This is quite a tome; it could, I am sure, go on for hundreds more pages, and for those of us working in the hemp movement, we could add quite a few of our own chapters. One issue I might have with Davies is his omission of any mentions of William Rodriguez, the hero of 9/11; after all, we did invite the Guardian to come and hear him many times in London, but maybe ther never got to his desk. He may well also be honestly ignorant of the fact that the BBC ran a broadcast on 11 Sep. 2001 at 5pm EST about Building 7 having just fallen. It did indeed fall that day, but not until some 20 minutes later. The journalist, Jane Standley, did not so much as turn her head to see if the story was true, maybe she was trained at the Indepedent and remembered the 'no phone calls' rule; it is one of the weirdest broadcasts of all time. When I asked Richard Porter of the BBC here in London why it happened, and why the archival footage of it mysteriously disappeared, he had no answer, and said it would not be wire to put Standley forward to answer for any of it. When asked where he got such information in advance, and why the Standley report was full of deliberate misinformation about the building's fall and the structure of it, he was quick to beg off. Did the CIA supply this story? We may not have an answer to that one, but we do now have in hand a highly important book that points to other cases of CIA/MI6 involvement in the press.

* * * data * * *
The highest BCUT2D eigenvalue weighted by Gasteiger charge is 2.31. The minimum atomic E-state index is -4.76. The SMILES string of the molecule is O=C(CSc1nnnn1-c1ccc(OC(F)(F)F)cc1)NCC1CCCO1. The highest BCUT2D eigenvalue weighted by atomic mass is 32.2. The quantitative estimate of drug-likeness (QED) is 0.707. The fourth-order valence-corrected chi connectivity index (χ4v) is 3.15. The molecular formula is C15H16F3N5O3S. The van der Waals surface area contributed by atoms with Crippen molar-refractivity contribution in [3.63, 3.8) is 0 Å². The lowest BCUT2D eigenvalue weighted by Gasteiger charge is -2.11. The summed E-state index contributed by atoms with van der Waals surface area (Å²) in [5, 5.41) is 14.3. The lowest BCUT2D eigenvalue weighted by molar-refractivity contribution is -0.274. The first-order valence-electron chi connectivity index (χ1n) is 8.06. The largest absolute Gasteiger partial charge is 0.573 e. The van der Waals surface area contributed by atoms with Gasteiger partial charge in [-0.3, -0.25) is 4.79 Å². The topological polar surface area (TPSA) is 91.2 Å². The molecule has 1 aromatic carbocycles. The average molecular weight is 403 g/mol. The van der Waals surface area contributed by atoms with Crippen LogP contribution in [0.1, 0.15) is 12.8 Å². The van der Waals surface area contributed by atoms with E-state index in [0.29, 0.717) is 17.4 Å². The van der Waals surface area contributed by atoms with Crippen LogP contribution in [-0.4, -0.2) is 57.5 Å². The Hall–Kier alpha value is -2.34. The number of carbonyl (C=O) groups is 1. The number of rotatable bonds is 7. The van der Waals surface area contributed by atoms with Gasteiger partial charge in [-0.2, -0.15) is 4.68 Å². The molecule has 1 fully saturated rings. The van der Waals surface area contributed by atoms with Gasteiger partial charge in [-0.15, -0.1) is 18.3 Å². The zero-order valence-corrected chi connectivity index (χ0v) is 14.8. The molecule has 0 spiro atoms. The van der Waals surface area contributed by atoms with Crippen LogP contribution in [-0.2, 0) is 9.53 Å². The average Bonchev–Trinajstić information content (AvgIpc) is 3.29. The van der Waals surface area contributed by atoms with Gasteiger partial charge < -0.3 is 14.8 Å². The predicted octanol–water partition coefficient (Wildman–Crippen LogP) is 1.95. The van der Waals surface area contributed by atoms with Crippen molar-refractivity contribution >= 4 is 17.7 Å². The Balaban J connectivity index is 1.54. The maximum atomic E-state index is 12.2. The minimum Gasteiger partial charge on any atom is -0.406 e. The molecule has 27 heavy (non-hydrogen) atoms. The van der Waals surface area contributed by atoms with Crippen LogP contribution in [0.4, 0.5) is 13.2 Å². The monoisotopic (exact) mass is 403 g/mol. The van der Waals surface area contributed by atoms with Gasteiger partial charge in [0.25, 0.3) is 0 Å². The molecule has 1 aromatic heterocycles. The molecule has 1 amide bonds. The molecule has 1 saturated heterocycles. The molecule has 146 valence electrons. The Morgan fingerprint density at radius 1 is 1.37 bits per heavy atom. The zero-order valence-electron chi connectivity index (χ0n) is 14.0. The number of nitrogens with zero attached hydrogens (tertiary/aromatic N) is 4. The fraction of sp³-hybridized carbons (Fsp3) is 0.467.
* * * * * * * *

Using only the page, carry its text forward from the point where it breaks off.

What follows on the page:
Well done Davies, you are rocking the boat and making waves. I recommend to everyone that they buy this book, read it, and then put pressure on papers like the Independent to get their heads out of the sand.
Flat Earth News, London, Chatto & Windus, 2008. ISBN 978-0-701-18145-1. 408 pp., printed on Forest Stewardship Council approved paper (but still not hemp!)